My first pocket knife saved a cat’s life.
I got it from my grandpa, and whenever I had it with me (I still do, sometimes), I had this warm feeling of being prepared. Cutting up sticks for marshmallow-baking? Opening a bottle of Coke? Bring it on.
(Yes, this post is still about learning a language.)
Fast forward to the end of 2011, and my brief encounter with John “Lofty” Wiseman’s book “SAS Survival Guide: How to survive in the Wild, on Land or Sea.” The book is widely regarded as one of the most influential survival guides. One chapter in particular made me think: it was the one about the survival kit. Wiseman lists all the useful ingredients of such pack (small enough to fit into an Altoids tin), and rounds it off with a recommendation: “Make a habit of always having it with you – do not get separated from it.”
This little sentence was not really the point of the chapter – even I was more interested, then, in finding out the ingredients and benefits of a pack like this! But a few days later, I remembered this sentence, and as I started thinking about the similarities between survival and language learning, three things came to my mind. Here they are, in no particular order.
1. It’s always the little things that make the biggest difference. Everything that fits into that small box, Lofty says, “can be crucial in the fight for survival.” It’s comforting for those hikers and travellers who happened not to splash out on the biggest, flashiest gear – what they have in that little tin might actually be more useful. And if you’re a language learner, the thought brings solace as well: the tricky and difficult beginnings, the first steps and successes, the little words like “I”, “but”, “go” – these turn out to be crucial in any language you learn.
2. Having tools does not equal expertise. I can instantly think of two embarrassing situations here. One of them would involve a show-off traveller, cutting his thumb with his brand-new, kick-ass knife. The other one would involve bringing an iPad to a language class, ostensibly to make notes and translating words – and making a messy job out of it. You’ve got the tools? Great. Now learn to use them well.
With the minimalist survival kit – or with a minimalist approach to language learning, exemplified by Tim Ferriss and Benny Lewis – this concern is a bit less important. Since you’re only dealing with the bare minimum, chances are that you will actually be able to use it well – or at least not get yourself into a lot of trouble. Is it spectacular and impressive? Not really. Will this help you to get by in every situation? Hell no. There’s a reason these kits (and language philosophies) are called “minimalist.”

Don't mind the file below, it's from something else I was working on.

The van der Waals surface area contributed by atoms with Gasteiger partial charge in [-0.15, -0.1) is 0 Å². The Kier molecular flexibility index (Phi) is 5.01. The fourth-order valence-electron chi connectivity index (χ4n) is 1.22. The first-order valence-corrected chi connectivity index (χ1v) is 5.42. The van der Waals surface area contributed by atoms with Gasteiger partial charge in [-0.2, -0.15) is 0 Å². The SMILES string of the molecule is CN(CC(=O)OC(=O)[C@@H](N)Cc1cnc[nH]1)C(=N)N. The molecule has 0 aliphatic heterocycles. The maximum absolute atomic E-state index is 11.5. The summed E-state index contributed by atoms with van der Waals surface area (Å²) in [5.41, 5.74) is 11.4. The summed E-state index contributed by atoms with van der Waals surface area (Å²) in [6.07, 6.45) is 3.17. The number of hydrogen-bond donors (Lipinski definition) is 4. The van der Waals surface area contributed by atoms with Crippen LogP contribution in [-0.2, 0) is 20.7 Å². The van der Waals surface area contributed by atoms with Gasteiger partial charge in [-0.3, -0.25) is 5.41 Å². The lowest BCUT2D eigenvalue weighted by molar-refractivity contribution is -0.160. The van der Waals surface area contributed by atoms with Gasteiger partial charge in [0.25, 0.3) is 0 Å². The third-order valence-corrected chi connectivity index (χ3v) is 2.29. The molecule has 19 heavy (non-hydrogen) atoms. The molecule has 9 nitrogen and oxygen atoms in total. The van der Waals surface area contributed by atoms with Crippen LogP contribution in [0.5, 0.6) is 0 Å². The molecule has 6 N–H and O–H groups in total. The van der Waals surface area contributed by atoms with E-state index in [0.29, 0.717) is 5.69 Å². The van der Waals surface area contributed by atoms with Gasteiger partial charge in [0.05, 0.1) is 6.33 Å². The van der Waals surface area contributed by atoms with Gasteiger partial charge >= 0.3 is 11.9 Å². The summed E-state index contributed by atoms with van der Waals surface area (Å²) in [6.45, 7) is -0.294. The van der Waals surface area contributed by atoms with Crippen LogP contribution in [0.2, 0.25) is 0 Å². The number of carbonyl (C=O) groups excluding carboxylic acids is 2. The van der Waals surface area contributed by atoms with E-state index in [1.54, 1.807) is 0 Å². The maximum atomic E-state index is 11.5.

3. Never underestimate psychology. A small tin filled with a tiny collection of stuff – that doesn’t amount to much, doest it? Neither does a handful of words and phrases in a foreign language. But if you actually found yourself in a situation where these would be called for – if you had to survive on your own in the wild, or communicate in a foreign country – these count for more than just what they appear to be.
The difference between a person with a survival kit and the one with absolutely nothing is exactly the same as the difference between knowing absolutely nothing and knowing a few words and phrases in a language: it’s confidence. That’s why John Wiseman advises you to carry that box with you wherever you go. That’s why I believe there are words and phrases you should know in as many languages as possible. It’s not that these things solve all problems. But they make you feel like some problems can at least be tackled. And that’s a long way from feeling that you can’t tackle anything at all, isn’t it?
Language Survival Kit
These are actually easy to do in this day an age. Here are just a few suggestions:
- – A phrasebook. Oldie but goodie.
- – A good translating app for your phone. I’ve gone through some Android goodness here.
- – A custom cheat sheet with the word
s / phrases you most often use.
- – An “emergency sign” written beforehand and shown to people when you’re in trouble; for example, telling them who to contact and what to say.
- – A notepad with your words list – for the perpetual power learner. You never know when inspiration strikes you!
Any other ideas for language survival kits? Let me know in the comments!
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